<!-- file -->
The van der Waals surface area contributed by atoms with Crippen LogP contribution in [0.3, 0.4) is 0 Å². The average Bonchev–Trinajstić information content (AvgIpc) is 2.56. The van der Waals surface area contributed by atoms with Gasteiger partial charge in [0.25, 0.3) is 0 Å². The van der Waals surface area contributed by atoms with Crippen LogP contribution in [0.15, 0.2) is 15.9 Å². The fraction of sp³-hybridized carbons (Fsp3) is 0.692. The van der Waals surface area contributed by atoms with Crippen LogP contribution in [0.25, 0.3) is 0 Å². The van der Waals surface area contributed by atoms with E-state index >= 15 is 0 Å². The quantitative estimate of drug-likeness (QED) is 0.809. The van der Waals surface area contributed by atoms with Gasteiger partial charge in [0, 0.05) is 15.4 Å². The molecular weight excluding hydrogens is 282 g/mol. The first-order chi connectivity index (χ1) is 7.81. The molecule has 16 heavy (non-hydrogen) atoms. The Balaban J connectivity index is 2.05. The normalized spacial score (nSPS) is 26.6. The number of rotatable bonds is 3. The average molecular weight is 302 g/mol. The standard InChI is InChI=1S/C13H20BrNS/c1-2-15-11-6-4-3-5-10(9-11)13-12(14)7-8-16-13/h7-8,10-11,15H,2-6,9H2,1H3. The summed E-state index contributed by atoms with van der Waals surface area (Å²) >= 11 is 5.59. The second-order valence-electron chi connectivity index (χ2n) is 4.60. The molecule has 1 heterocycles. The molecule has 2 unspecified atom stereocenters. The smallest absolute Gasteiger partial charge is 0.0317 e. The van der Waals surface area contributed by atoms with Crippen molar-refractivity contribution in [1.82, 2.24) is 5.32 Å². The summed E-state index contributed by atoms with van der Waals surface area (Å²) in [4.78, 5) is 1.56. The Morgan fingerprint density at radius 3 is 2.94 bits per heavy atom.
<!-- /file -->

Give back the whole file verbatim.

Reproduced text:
The van der Waals surface area contributed by atoms with Crippen LogP contribution in [0.3, 0.4) is 0 Å². The average Bonchev–Trinajstić information content (AvgIpc) is 2.56. The van der Waals surface area contributed by atoms with Gasteiger partial charge in [0.25, 0.3) is 0 Å². The van der Waals surface area contributed by atoms with Crippen LogP contribution in [0.15, 0.2) is 15.9 Å². The fraction of sp³-hybridized carbons (Fsp3) is 0.692. The van der Waals surface area contributed by atoms with Crippen LogP contribution in [0.25, 0.3) is 0 Å². The van der Waals surface area contributed by atoms with E-state index >= 15 is 0 Å². The quantitative estimate of drug-likeness (QED) is 0.809. The van der Waals surface area contributed by atoms with Gasteiger partial charge in [0, 0.05) is 15.4 Å². The molecular weight excluding hydrogens is 282 g/mol. The first-order chi connectivity index (χ1) is 7.81. The molecule has 16 heavy (non-hydrogen) atoms. The Balaban J connectivity index is 2.05. The normalized spacial score (nSPS) is 26.6. The number of rotatable bonds is 3. The average molecular weight is 302 g/mol. The standard InChI is InChI=1S/C13H20BrNS/c1-2-15-11-6-4-3-5-10(9-11)13-12(14)7-8-16-13/h7-8,10-11,15H,2-6,9H2,1H3. The summed E-state index contributed by atoms with van der Waals surface area (Å²) >= 11 is 5.59. The second-order valence-electron chi connectivity index (χ2n) is 4.60. The molecule has 1 heterocycles. The molecule has 2 unspecified atom stereocenters. The smallest absolute Gasteiger partial charge is 0.0317 e. The van der Waals surface area contributed by atoms with Crippen molar-refractivity contribution in [1.82, 2.24) is 5.32 Å². The summed E-state index contributed by atoms with van der Waals surface area (Å²) in [4.78, 5) is 1.56. The Morgan fingerprint density at radius 3 is 2.94 bits per heavy atom.